7 EXAMPLE 7 In a Pyrex reactor an aqueous solution of 30% by weight of acrylamide (4.2 mol/litre) and 0.25% by weight (10* mol/litre) of carbonato-tetrammine cobalt (III)-nitrate, [CO(NH3)4CO3]NO3, is illuminated by means of a 500 watt high pressure mercury vapor lamp placed at a distance of 25 cm. in the presence of atmospheric oxygen. The polymerization is complete after an irradiation time of 35 min.

EXAMPLE 8 In a Pyrex reactor an aqueous solution of 30% by weight of acrylamide (4.2 mol/litre) and 0.25% by weight (5.08 10 mol/litre) of bis[carbonato-tetram mine cobalt (III)]sulphate,

is illuminated by means of an 80 watt high pressure mercury vapor lamp, placed at a distance of cm. in the presence of atmospheric oxygen. The polymerization is clearly perceptible after an irradiation time of 15 min. and the reaction is complete after 30 min.

Visible light (wavelengths between 4000 and 7000 A.) may also be used and in that case, the polymerization is perceptible after an irradiation time of 90 min.

EXAMPLE 9 In a Pyrex reactor an aqueous solution of 30% by weight of acrylamide (4.2 mol/litre) and 0.25% by weight (8.2)(10' mol/litre) of ammonium dioxolatodiammino cobaltate, [Co(C O (NH ]NH -H O, is illuminated by means of an 80 watt high pressure mercury vapor lamp, placed at a distance of 5 cm. in the presence of atmospheric oxygen. The polymerization is clearly perceptible after an irradiation time of 14 min. and the reaction is complete after 25 min.

EXAMPLE 10 In a Pyrex reactor an aqueous solution of 30% by weight of acrylamide (4.2 mol/litre) and 0.25% by weight (7.9 10 mol/ litre) of potassium tetranitro diammine cobaltate, [C0(NH (NO ]K, is illuminated by means of an 80 watt high pressure mercury vapor lamp placed at a distance of 5 cm. in the presence of atmospheric oxygen. The polymerization is clearly perceptible after an irradiation time of min. The reaction is complete after 120 min. of irradiation.

EXAMPLE 1 1 A cellulose triacetate film having a thickness of 0.125 mm. is coated with an aqueous solution containing 15% by weight of gelatin, 30% by weight of acrylamide, 3% by weight of N,N'-methylene bis-acrylamide and 6% by weight of trinitro-triammine cobalt (III),

A process transparency is laid upon the light-sensitive layer, having a thickness of about whereupon the whole (process transparency, light-sensitive layer and support) is pressed between two glass plates and then illuminated in the presence of atmospheric oxygen by means of an 80 watt high pressure mercury vapor lamp, placed at a distance of 5 cm. After 5 min. the light source and the process transparency are removed. The lightsensitive layer is developed in water of about 40 C. After drying a sharp relief image is obtained.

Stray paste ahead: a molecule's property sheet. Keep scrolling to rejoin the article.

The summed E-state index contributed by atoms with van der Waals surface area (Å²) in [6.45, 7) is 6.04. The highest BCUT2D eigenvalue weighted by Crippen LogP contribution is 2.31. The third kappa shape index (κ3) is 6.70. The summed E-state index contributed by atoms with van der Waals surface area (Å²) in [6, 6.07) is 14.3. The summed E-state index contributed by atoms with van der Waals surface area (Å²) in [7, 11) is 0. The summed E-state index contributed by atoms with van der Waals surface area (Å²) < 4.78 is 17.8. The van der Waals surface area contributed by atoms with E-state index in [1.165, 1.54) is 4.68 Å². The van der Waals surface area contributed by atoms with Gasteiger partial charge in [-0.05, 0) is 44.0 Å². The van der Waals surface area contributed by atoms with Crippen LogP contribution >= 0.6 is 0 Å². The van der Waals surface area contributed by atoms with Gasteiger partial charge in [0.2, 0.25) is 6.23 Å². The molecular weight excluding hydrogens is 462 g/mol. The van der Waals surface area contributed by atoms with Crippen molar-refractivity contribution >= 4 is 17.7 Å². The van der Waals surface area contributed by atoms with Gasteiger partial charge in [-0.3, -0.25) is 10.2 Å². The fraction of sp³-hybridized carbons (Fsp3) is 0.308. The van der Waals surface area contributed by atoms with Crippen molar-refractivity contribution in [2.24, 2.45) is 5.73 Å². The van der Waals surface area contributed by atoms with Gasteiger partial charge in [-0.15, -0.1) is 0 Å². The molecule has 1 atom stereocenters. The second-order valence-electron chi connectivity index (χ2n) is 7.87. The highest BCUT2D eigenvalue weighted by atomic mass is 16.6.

EXAMPLE 12 A cellulose triacetate film having. a thickness of 0.125 mm. is coated with an aqueous solution containing 15% by weight of gelatin, 12% by weight of acrylamide, 1.2% by weight of N,N-methylene-bis-acrylamide and 6.75% by weight of ammonium dioxolato-diammine cobaltate, 2 4)2:( 3)2I 4' 2 A process transparency is laid upon the light-sensitive layer of about 25 thickness, whereupon the layer is exposed through the process transparency by means of an watt high pressure mercury vapor lamp, placed at a distance of 5 cm. After 2 min. of irradiation an image is formed. After 5 min. the light-sensitive layer is developed in water of about 40 C. and a sharp relief image is obtained.

EXAMPLE 13 To a solution 1.1 g. of gelatin in 5 cm. of water the following solutions A and B are added:

Solution A g. of acrylamide of N,N-methylene bis-acrylamide rn. of water Solution B 0.5 g. of ammonium dioxolato diammine cobaltate 0.01 g. of sodium lauryl sulfate 5 cm. of water EXAMPLE 14 To a solution of 1 g. of gelatin in 20 cm. of water the following solution is added:

1 g. of acrylarnide 0.1 g. of N,N'-methylene bis-acrylamide 0.01 g. of nitro-pentammine-cobalt (IH)-dinitrate.

From this solution a layer of 0.150 mm. thickness is coated onto a polyethylene terephthalate film. After drying, a process transparency is laid upon the light-sensitive layer of 15a thickness, whereupon it is irradiated by means of an 80 watt high pressure mercury vapor lamp, placed at a distance of 5 cm. A good relief image is obtained after 5 min. of irradiation by development in water of about 40 C.

I claim:

1. Process for the photopolymerization of ethylenically unsaturated organic compositions, which comprises exposing said ethylenically unsaturated organic compositions to actinic light rays in the presence as a photopolymerization initiator of a cobalt (III)-ammine complex.

2. A process as set forth in claim 1, wherein the cobalt (III)-ammine complexes correspond to one of the formulae:

Am is an ammino group selected from neutral monofunctional and polyfunctional ligands such as ammonia, pyridine, ethylene diamine, a,u-dipyridyl, u,,8,'y-triaminopropane and 18,,8,B-triarninotriethylamine;

R is selected from the group consisting of univalent acidic groups and the equivalent amount of multivalent acidic groups such chloride, bromide, nitrate, nitrite, carbonate, hydroxyl;

X is selected from the, group consisting of any not-bound univalent acidic group and the equivalent amount of multivalent acidic groups such as chloride, bromide, nitrate, nitrite, carbonate, and hydroxyl;